Short Story Review: A Cup of Salt Tears by Isabel Yap

Note: This review is part of the 2016 Summer Reading Diversity Spotlight.

A Cup of Salt Tears by Isabel Yap
Release Date: August 27, 2014
Publisher: Tor
Genre: Fantasy
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Makino’s mother taught her caution, showed her how to carve her name into cucumbers, and insisted that she never let a kappa touch her. But when she grows up and her husband Tetsuya falls deathly ill, a kappa that claims to know her comes calling with a barbed promise. “A Cup of Salt Tears” is a dark fantasy leaning towards horror that asks how much someone should sacrifice for the one she loves.

If you’re not familiar with the kappa legend, I urge you to read up on this Japanese folklore before reading this short story for a better perspective of what’s going on here. Don’t be like me and start reading without a single clue, lost for a moment longer than you’d like to be. Context is important.

That said, coming from a Westerner, I thought that this was a great take on the kappa legend. It expressed the malevolence that is present here and how kappa use kindness to reel in their helpless victims. A Cup of Salt Tears was quite an eerie tale of love and loyalty, grief and vulnerability, and monsters. Though I think there was plenty of room to go much more in depth here in regards to these matters. It goes neck deep rather than knee deep into these themes. Because of this lack, I’d have to say that this is certainly not my favorite of Yap’s work (see: The Oiran’s Song). Definitely not blown away here.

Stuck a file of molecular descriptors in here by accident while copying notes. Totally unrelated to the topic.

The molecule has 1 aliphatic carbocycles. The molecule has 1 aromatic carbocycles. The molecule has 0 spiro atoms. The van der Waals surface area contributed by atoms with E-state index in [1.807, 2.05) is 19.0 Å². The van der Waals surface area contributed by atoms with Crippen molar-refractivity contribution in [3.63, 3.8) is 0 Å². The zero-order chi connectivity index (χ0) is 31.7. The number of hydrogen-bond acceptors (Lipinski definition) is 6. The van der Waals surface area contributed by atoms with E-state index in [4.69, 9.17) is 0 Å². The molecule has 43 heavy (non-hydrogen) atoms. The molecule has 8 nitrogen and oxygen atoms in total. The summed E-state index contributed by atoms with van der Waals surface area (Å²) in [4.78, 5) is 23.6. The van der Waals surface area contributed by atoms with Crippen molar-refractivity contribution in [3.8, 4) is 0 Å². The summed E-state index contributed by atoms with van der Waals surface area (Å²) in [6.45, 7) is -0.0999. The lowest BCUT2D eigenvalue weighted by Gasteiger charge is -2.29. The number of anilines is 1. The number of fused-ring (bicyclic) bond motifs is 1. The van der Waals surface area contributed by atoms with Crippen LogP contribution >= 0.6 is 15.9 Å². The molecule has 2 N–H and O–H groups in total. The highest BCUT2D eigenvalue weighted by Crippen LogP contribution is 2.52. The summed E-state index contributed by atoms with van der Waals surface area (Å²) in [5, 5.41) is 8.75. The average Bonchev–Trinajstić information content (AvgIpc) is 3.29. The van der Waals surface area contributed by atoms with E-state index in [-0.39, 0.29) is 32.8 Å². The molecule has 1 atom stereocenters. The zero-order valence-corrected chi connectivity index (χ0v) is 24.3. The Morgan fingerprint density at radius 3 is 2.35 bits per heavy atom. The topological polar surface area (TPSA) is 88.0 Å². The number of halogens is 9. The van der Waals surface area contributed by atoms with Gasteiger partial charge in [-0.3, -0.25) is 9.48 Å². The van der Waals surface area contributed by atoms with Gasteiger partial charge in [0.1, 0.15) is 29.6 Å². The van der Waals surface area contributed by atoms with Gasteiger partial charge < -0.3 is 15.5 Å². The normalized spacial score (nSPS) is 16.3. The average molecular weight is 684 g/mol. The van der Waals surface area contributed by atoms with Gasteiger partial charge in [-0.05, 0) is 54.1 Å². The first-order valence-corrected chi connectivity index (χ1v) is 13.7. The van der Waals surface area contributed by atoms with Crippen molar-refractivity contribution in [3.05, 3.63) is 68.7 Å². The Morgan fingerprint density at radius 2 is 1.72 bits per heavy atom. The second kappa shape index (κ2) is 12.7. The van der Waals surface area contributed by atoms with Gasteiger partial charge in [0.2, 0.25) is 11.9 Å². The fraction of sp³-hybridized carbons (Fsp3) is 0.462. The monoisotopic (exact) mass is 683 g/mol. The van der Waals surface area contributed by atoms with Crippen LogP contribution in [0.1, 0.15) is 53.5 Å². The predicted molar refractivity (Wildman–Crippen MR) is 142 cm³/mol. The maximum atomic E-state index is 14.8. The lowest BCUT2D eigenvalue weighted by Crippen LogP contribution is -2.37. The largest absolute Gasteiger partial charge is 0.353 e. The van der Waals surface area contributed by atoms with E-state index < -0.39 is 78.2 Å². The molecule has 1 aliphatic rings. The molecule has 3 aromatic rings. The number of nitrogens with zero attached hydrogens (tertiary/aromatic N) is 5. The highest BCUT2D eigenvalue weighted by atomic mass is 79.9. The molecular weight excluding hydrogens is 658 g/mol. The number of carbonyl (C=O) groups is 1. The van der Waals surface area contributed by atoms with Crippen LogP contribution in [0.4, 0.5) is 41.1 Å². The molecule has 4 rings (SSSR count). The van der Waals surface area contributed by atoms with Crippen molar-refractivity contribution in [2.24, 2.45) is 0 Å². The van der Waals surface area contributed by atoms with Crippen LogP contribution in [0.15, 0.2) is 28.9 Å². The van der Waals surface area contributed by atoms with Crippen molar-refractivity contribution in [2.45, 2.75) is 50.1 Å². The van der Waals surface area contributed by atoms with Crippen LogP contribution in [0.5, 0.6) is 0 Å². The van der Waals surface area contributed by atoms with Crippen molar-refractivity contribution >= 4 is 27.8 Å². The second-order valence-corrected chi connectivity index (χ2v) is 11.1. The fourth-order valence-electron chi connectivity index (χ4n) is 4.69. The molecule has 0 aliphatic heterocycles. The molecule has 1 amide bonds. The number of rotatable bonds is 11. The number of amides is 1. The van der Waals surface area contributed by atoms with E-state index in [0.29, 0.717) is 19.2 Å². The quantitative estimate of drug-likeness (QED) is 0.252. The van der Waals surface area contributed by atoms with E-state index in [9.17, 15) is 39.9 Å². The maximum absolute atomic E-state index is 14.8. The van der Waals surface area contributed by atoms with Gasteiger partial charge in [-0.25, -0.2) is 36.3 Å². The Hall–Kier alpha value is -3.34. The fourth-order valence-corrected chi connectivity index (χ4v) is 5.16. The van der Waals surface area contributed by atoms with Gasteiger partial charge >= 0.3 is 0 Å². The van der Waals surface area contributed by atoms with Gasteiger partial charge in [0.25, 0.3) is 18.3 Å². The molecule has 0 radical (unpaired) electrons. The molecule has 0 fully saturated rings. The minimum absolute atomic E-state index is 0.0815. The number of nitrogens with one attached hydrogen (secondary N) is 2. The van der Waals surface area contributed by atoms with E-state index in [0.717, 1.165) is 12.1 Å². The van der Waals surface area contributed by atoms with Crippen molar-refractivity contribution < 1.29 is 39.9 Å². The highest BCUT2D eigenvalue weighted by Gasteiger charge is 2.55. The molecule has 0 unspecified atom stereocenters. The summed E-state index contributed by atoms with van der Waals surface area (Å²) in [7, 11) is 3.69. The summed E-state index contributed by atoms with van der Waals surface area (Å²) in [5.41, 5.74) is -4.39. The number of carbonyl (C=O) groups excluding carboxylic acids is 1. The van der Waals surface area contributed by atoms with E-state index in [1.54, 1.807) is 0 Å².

Also, in the beginning of the story, I felt like there was too much description of unnecessary things which took away from moving the story along. But once the story really settled into the voice and tone and what it was trying to achieve, I could begin to appreciate the story much more.

So while I did enjoy this short story overall, I can’t say that this one is going to stand out among the other short stories that I’ve read. Though I’m glad I’m familiar with the kappa legend now and have a solid story to refer to for others newly interested in Japanese folklore. This, I’d say, is a great jumping off point to diving into Japanese folklore.

Favorite Lines:

  • She thinks, the skins we inhabit and the things we long to do inside them, why are they so different?
  • She thinks about what it means to be held in a monster’s arms, what it means to hold a monster.

Read A Cup of Salt Tears by Isabel Yap at